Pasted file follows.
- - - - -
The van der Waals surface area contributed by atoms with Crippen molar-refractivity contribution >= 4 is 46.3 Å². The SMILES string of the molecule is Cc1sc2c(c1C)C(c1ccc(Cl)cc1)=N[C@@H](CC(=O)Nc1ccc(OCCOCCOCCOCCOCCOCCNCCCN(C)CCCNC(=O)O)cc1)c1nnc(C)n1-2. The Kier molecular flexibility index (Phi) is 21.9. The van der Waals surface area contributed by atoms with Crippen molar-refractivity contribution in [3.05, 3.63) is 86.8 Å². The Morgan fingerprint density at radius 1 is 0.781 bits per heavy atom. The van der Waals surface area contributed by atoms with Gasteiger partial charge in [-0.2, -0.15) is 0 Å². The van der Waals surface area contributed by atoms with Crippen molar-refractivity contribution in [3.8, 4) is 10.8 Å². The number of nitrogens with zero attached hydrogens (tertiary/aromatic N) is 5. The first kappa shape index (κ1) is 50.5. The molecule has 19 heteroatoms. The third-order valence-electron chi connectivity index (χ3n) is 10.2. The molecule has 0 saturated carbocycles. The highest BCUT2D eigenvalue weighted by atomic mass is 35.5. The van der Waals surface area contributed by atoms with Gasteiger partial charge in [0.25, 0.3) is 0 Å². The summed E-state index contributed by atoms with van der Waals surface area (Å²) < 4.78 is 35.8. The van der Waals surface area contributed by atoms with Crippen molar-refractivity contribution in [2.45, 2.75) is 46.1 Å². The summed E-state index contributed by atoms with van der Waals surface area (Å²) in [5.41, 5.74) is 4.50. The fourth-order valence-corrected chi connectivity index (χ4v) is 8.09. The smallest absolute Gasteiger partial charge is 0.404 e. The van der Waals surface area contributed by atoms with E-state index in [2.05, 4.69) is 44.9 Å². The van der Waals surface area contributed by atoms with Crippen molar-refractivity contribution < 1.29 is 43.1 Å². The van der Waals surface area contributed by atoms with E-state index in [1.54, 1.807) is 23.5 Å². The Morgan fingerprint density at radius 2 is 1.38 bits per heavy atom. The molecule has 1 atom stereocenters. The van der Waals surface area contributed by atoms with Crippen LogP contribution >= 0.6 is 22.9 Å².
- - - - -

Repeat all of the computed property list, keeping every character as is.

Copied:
The van der Waals surface area contributed by atoms with Crippen molar-refractivity contribution >= 4 is 46.3 Å². The SMILES string of the molecule is Cc1sc2c(c1C)C(c1ccc(Cl)cc1)=N[C@@H](CC(=O)Nc1ccc(OCCOCCOCCOCCOCCOCCNCCCN(C)CCCNC(=O)O)cc1)c1nnc(C)n1-2. The Kier molecular flexibility index (Phi) is 21.9. The van der Waals surface area contributed by atoms with Crippen molar-refractivity contribution in [3.05, 3.63) is 86.8 Å². The Morgan fingerprint density at radius 1 is 0.781 bits per heavy atom. The van der Waals surface area contributed by atoms with Gasteiger partial charge in [-0.2, -0.15) is 0 Å². The van der Waals surface area contributed by atoms with Crippen molar-refractivity contribution in [3.8, 4) is 10.8 Å². The number of nitrogens with zero attached hydrogens (tertiary/aromatic N) is 5. The first kappa shape index (κ1) is 50.5. The molecule has 19 heteroatoms. The third-order valence-electron chi connectivity index (χ3n) is 10.2. The molecule has 0 saturated carbocycles. The highest BCUT2D eigenvalue weighted by atomic mass is 35.5. The van der Waals surface area contributed by atoms with Gasteiger partial charge in [0.25, 0.3) is 0 Å². The summed E-state index contributed by atoms with van der Waals surface area (Å²) < 4.78 is 35.8. The van der Waals surface area contributed by atoms with Crippen molar-refractivity contribution in [2.45, 2.75) is 46.1 Å². The summed E-state index contributed by atoms with van der Waals surface area (Å²) in [5.41, 5.74) is 4.50. The fourth-order valence-corrected chi connectivity index (χ4v) is 8.09. The smallest absolute Gasteiger partial charge is 0.404 e. The van der Waals surface area contributed by atoms with E-state index in [2.05, 4.69) is 44.9 Å². The van der Waals surface area contributed by atoms with Crippen molar-refractivity contribution < 1.29 is 43.1 Å². The van der Waals surface area contributed by atoms with E-state index in [1.54, 1.807) is 23.5 Å². The Morgan fingerprint density at radius 2 is 1.38 bits per heavy atom. The molecule has 1 atom stereocenters. The van der Waals surface area contributed by atoms with Crippen LogP contribution >= 0.6 is 22.9 Å².